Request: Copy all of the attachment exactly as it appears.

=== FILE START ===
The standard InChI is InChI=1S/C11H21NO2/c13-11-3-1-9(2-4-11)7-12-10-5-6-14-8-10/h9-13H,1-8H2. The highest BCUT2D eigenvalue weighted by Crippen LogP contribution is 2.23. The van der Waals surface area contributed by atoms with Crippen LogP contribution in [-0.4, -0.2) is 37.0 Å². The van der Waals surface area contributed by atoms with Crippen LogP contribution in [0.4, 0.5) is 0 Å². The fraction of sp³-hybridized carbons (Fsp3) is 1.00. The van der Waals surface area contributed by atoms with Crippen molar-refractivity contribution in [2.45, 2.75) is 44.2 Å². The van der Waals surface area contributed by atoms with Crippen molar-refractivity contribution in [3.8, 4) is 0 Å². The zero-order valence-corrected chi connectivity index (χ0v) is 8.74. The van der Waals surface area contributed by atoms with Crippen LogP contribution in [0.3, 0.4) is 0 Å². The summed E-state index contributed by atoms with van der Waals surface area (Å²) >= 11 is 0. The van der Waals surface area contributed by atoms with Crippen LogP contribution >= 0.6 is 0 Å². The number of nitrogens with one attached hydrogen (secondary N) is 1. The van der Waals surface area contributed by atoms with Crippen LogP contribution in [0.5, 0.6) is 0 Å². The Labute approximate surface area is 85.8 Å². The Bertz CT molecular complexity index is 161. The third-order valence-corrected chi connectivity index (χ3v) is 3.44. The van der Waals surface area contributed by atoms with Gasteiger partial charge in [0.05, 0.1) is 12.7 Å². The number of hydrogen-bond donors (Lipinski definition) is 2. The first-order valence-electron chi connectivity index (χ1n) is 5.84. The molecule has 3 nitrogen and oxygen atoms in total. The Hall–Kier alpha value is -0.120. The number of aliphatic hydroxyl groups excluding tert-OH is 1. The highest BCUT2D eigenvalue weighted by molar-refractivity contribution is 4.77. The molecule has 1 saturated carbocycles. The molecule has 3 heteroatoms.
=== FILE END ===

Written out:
The standard InChI is InChI=1S/C11H21NO2/c13-11-3-1-9(2-4-11)7-12-10-5-6-14-8-10/h9-13H,1-8H2. The highest BCUT2D eigenvalue weighted by Crippen LogP contribution is 2.23. The van der Waals surface area contributed by atoms with Crippen LogP contribution in [-0.4, -0.2) is 37.0 Å². The van der Waals surface area contributed by atoms with Crippen LogP contribution in [0.4, 0.5) is 0 Å². The fraction of sp³-hybridized carbons (Fsp3) is 1.00. The van der Waals surface area contributed by atoms with Crippen molar-refractivity contribution in [2.45, 2.75) is 44.2 Å². The van der Waals surface area contributed by atoms with Crippen molar-refractivity contribution in [3.8, 4) is 0 Å². The zero-order valence-corrected chi connectivity index (χ0v) is 8.74. The van der Waals surface area contributed by atoms with Crippen LogP contribution in [0.3, 0.4) is 0 Å². The summed E-state index contributed by atoms with van der Waals surface area (Å²) >= 11 is 0. The van der Waals surface area contributed by atoms with Crippen LogP contribution >= 0.6 is 0 Å². The number of nitrogens with one attached hydrogen (secondary N) is 1. The van der Waals surface area contributed by atoms with Crippen LogP contribution in [0.5, 0.6) is 0 Å². The Labute approximate surface area is 85.8 Å². The Bertz CT molecular complexity index is 161. The third-order valence-corrected chi connectivity index (χ3v) is 3.44. The van der Waals surface area contributed by atoms with Gasteiger partial charge in [0.05, 0.1) is 12.7 Å². The number of hydrogen-bond donors (Lipinski definition) is 2. The first-order valence-electron chi connectivity index (χ1n) is 5.84. The molecule has 3 nitrogen and oxygen atoms in total. The Hall–Kier alpha value is -0.120. The number of aliphatic hydroxyl groups excluding tert-OH is 1. The highest BCUT2D eigenvalue weighted by molar-refractivity contribution is 4.77. The molecule has 1 saturated carbocycles. The molecule has 3 heteroatoms.